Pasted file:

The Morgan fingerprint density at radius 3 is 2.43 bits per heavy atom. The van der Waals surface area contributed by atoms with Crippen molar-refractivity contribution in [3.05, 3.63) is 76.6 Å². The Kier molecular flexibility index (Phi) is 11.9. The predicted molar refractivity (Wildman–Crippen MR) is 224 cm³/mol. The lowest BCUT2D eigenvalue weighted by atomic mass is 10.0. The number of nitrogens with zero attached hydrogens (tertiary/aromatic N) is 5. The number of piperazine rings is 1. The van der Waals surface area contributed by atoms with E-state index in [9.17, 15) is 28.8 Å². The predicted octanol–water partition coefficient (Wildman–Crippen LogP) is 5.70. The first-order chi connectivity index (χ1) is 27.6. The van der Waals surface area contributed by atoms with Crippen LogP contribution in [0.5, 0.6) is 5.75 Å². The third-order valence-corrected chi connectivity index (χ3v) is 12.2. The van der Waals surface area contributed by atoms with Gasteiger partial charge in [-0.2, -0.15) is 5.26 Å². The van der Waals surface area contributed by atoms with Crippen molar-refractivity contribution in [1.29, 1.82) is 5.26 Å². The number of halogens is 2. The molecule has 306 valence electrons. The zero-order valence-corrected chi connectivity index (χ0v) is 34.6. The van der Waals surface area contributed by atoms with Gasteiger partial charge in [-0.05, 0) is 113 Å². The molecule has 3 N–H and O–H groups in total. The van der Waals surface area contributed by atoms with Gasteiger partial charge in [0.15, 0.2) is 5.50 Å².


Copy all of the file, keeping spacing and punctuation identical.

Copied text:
The Morgan fingerprint density at radius 3 is 2.43 bits per heavy atom. The van der Waals surface area contributed by atoms with Crippen molar-refractivity contribution in [3.05, 3.63) is 76.6 Å². The Kier molecular flexibility index (Phi) is 11.9. The predicted molar refractivity (Wildman–Crippen MR) is 224 cm³/mol. The lowest BCUT2D eigenvalue weighted by atomic mass is 10.0. The number of nitrogens with zero attached hydrogens (tertiary/aromatic N) is 5. The number of piperazine rings is 1. The van der Waals surface area contributed by atoms with E-state index in [9.17, 15) is 28.8 Å². The predicted octanol–water partition coefficient (Wildman–Crippen LogP) is 5.70. The first-order chi connectivity index (χ1) is 27.6. The van der Waals surface area contributed by atoms with Crippen LogP contribution in [0.5, 0.6) is 5.75 Å². The third-order valence-corrected chi connectivity index (χ3v) is 12.2. The van der Waals surface area contributed by atoms with Gasteiger partial charge in [-0.2, -0.15) is 5.26 Å². The van der Waals surface area contributed by atoms with Crippen molar-refractivity contribution in [1.29, 1.82) is 5.26 Å². The number of halogens is 2. The molecule has 306 valence electrons. The zero-order valence-corrected chi connectivity index (χ0v) is 34.6. The van der Waals surface area contributed by atoms with Gasteiger partial charge in [-0.05, 0) is 113 Å². The molecule has 3 N–H and O–H groups in total. The van der Waals surface area contributed by atoms with Gasteiger partial charge in [0.15, 0.2) is 5.50 Å².